Confining animals is a dirty business that spreads disease. The coronavirus pandemic brings into stark relief what the unclean business of animal confinement can unleash on the world.

This is why it’s time to socially distance ourselves from meat.

Here in Maine, across the nation and around the world, animals that are penned, caged or otherwise confined together provide fertile breeding grounds for pathogens such as parasites, fungi, bacteria and viruses. Viruses are the pathogens that cause influenza. The current SARS-CoV-2 virus (a coronavirus strain that causes the COVID-19 respiratory illness) is just the latest pathogen scientists say evolved where animals are confined.

Others zoonotic pathogens – deadly microscopic organisms that spread from animals to humans – include swine flu, avian influenza, SARS, MERS, salmonella, Listeria, E. coli and antibiotic-resistant bacteria.

Modern factory farms and feedlots are the zoonotic organism’s best friend. Animals confined before slaughter exist in stressful, cramped spaces where pathogens spread quickly and mutate readily.

In fact, scientists theorize that influenza emerged 4,000 years ago in China after ducks were first domesticated.


This latest pandemic is linked to a wet market in Wuhan, China, where live animals (both wild and domesticated) are confined and then killed. But live animal markets also operate in the U.S. In New York City, a petition is circulating urging officials to shutter all live animal markets in that city.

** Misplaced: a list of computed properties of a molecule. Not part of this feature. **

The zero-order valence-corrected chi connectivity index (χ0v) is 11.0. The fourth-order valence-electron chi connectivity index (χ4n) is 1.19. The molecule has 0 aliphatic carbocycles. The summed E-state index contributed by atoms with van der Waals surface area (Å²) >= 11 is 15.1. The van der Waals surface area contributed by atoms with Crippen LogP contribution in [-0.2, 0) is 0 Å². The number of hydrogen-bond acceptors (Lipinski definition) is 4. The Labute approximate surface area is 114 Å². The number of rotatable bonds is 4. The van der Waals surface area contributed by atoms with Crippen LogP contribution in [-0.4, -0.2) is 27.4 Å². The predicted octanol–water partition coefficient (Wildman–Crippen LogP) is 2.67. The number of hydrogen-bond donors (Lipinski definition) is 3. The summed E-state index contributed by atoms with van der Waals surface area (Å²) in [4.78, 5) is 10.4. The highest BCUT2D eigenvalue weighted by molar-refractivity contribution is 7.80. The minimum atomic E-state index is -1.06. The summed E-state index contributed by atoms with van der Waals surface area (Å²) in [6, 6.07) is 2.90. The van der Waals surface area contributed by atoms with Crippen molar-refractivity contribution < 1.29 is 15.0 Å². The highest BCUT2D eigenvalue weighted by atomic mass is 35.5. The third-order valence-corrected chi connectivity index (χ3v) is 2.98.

Five hundred years ago, China and Europe were already engaging in the culture practice of confining and slaughtering animals, but scholars say that the nations of the pre-Columbian Americas domesticated few animals and most, including the Wabanaki nations here in Maine, likely had diets that were largely plant-based. As more Europeans arrived, their zoonotic diseases including measles and smallpox traveled with them.

The increasing virulence of zoonotic pathogens created by the meat industry has been chronicled by scientists for decades. Today, our health is at risk because of the animal confinement facilities we’ve allowed to fester too long.

Here in the U.S., geneticists traced the ancestry of the 2009 H1N1 swine flu outbreak to intensive pig confinement facilities in North Carolina. I once worked in North Carolina to address environmental issues created by the hog farms,  and I can tell you the stench surrounds these industrial operations for miles, while inside the holding pens, pigs stand in their own waste and are packed so tightly they can’t turn around.

In 2010, a salmonella outbreak sickened up to 62,000 people, according to government estimates, and led to the recall of 550 million eggs. The salmonella was traced back to the Wright County Egg and Hillandale Farms hen confinement facilities in Iowa. Some of the facilities implicated were owned by DeCoster Egg Farms. Investigators found salmonella bacteria in the feed, the egg wash water, on numerous surfaces and in the manure.